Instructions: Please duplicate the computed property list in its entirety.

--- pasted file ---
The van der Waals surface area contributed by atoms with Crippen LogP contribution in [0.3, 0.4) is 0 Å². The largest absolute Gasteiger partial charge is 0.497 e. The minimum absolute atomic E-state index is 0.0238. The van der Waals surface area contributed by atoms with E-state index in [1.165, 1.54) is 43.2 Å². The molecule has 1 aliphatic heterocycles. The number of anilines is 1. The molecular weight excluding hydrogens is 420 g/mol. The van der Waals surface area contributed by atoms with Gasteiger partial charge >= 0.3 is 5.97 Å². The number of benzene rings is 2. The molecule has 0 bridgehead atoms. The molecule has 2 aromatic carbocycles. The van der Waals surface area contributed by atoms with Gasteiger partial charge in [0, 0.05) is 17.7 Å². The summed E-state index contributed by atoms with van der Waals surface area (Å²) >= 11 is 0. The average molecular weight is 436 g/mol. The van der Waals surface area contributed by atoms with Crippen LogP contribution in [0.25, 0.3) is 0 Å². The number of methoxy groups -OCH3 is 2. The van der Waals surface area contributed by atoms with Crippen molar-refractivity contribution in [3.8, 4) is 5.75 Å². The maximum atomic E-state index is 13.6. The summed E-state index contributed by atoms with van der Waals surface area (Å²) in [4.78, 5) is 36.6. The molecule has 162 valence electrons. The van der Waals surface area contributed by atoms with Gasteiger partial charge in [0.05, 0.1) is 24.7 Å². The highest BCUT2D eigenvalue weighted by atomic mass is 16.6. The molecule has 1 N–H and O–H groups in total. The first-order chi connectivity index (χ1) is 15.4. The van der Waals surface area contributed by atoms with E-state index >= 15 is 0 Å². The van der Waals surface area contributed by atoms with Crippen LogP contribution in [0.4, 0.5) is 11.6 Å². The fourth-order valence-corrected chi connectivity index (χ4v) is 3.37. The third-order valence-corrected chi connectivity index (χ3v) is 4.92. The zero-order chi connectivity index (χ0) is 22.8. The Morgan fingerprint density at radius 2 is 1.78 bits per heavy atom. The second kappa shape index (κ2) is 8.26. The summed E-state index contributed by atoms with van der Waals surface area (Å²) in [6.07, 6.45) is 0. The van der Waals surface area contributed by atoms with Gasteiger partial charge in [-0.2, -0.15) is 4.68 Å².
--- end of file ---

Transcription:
The van der Waals surface area contributed by atoms with Crippen LogP contribution in [0.3, 0.4) is 0 Å². The largest absolute Gasteiger partial charge is 0.497 e. The minimum absolute atomic E-state index is 0.0238. The van der Waals surface area contributed by atoms with E-state index in [1.165, 1.54) is 43.2 Å². The molecule has 1 aliphatic heterocycles. The number of anilines is 1. The molecular weight excluding hydrogens is 420 g/mol. The van der Waals surface area contributed by atoms with Gasteiger partial charge >= 0.3 is 5.97 Å². The number of benzene rings is 2. The molecule has 0 bridgehead atoms. The molecule has 2 aromatic carbocycles. The van der Waals surface area contributed by atoms with Gasteiger partial charge in [0, 0.05) is 17.7 Å². The summed E-state index contributed by atoms with van der Waals surface area (Å²) >= 11 is 0. The average molecular weight is 436 g/mol. The van der Waals surface area contributed by atoms with Crippen LogP contribution in [0.25, 0.3) is 0 Å². The number of methoxy groups -OCH3 is 2. The van der Waals surface area contributed by atoms with Crippen molar-refractivity contribution in [3.8, 4) is 5.75 Å². The maximum atomic E-state index is 13.6. The summed E-state index contributed by atoms with van der Waals surface area (Å²) in [4.78, 5) is 36.6. The molecule has 162 valence electrons. The van der Waals surface area contributed by atoms with Gasteiger partial charge in [0.05, 0.1) is 24.7 Å². The highest BCUT2D eigenvalue weighted by atomic mass is 16.6. The molecule has 1 N–H and O–H groups in total. The first-order chi connectivity index (χ1) is 15.4. The van der Waals surface area contributed by atoms with E-state index >= 15 is 0 Å². The van der Waals surface area contributed by atoms with Crippen LogP contribution in [0.4, 0.5) is 11.6 Å². The fourth-order valence-corrected chi connectivity index (χ4v) is 3.37. The third-order valence-corrected chi connectivity index (χ3v) is 4.92. The zero-order chi connectivity index (χ0) is 22.8. The Morgan fingerprint density at radius 2 is 1.78 bits per heavy atom. The second kappa shape index (κ2) is 8.26. The summed E-state index contributed by atoms with van der Waals surface area (Å²) in [6.07, 6.45) is 0. The van der Waals surface area contributed by atoms with Gasteiger partial charge in [-0.2, -0.15) is 4.68 Å².